It’s refreshing to see a film that does not restart completely in order to reboot a franchise, nor follow the formula of rinse and repeat. Skyfall acknowledges the legacy of its predecessors, but it intertwines a theme of new beginnings into Bond’s return so that Bond is always moving forward as he’s starting over. As both a continuation and a reboot, Skyfall’s emphasis on reigniting the franchise might seem redundant after the successful mission of Casino Royale, but it solidifies what we thought in 2006: Daniel Craig is taking the 007 back to his Sean Connery days.

Bond’s rebranding is noted sharply in the tools he uses to complete his mission. One might expect Skyfall to be the most tech-savvy 007 film since computers and gizmos have come a long way since Bond began. Bond could have live-tweeted his mission, or de-friended M from Facebook when she called a shot on him, but then Skyfall would risk treading into Roger Moore territory. Likewise, it would seem that Bond is in store for a whack of new toys since Skyfall marks the return of Q, played by a fun Ben Whishaw (Cloud Atlas), who provides a worthy follow-up to the late Desmond Llewelyn. (Apparently everyone wants to forget about John Cleese…) Instead, Skyfall emphasizes that it wants to do things the old-fashioned way. With a nod and a wink to the old tricks of the spy trade, Q provides Bond with little more than a Walther PPK and some thing called a radio. Bond even jumps into the seat on his old Aston Martin. Some things are better done the old way.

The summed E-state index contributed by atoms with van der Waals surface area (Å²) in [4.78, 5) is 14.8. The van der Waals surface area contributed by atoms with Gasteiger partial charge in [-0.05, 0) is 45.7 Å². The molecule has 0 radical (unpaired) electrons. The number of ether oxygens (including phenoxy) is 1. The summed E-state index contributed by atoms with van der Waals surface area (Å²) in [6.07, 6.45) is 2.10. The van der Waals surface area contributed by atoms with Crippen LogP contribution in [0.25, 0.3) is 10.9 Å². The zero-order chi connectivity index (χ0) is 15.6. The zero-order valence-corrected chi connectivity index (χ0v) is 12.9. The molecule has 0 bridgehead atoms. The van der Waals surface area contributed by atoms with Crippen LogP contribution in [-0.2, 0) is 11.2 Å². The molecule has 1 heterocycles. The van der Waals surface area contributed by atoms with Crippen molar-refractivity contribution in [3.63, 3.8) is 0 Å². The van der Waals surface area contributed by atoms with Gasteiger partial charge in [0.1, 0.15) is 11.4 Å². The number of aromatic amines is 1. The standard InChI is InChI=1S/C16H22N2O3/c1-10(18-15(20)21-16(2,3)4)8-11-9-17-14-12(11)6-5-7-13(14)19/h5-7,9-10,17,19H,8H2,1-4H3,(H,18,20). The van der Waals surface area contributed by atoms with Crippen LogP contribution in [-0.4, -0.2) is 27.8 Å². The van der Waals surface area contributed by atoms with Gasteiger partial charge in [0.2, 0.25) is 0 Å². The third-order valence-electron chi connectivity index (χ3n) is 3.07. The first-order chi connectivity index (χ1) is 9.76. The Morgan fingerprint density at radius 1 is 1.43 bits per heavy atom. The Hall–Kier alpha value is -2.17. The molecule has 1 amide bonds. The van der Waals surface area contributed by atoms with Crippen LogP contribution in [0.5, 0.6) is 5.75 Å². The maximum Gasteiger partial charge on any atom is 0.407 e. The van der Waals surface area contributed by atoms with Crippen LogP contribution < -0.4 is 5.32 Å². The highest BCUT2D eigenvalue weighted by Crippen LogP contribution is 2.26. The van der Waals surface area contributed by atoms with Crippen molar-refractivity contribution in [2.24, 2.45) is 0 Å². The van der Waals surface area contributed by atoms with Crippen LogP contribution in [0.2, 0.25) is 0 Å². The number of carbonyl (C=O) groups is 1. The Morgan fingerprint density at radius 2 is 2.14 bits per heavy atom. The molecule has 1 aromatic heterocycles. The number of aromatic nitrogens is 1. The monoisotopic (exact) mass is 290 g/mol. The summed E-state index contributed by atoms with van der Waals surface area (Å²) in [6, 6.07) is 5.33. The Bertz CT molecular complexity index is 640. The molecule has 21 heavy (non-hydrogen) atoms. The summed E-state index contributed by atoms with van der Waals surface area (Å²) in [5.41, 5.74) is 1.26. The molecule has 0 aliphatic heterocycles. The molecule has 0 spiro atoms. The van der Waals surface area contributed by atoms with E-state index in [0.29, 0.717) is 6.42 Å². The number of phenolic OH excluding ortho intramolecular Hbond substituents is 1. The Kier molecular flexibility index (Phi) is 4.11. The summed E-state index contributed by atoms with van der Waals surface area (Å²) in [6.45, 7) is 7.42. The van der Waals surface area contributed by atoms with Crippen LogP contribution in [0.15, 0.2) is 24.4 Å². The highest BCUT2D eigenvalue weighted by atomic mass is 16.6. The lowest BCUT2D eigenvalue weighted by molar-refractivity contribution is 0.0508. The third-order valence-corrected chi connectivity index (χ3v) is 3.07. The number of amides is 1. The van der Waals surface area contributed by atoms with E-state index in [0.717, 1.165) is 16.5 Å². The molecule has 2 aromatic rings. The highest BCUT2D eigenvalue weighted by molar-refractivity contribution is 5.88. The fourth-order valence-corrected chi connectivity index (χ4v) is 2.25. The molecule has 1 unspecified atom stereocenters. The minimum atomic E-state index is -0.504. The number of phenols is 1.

Bond also gets an old-school baddie thanks to Javier Bardem’s snaky turn as Silva, an effeminate blond rogue agent. Silva first appears in a menacing long take in which he strides slowly over to Bond while explaining his plans. Bardem has a knack for playing the scary stealthy foe thanks to his memorable turn as the cold-blooded killer Anton Chigurh in 2007’s No Country for Old Men and his villain is an equally worthy addition to the 007 series. Anton Chigurh seems like a more conventional Bond outlaw with his fateful coin toss, but Silva himself has more nuance than most Bond villains do. Instead of having Bond call the coin, Silva he ends his little speech about techno terrorism by sliding up close and giving Agent Friendo a touch of onscreen homoeroticism. Apparently it’s not Bond’s first time, though, as his adventures might not have been restricted to beauties on the beach.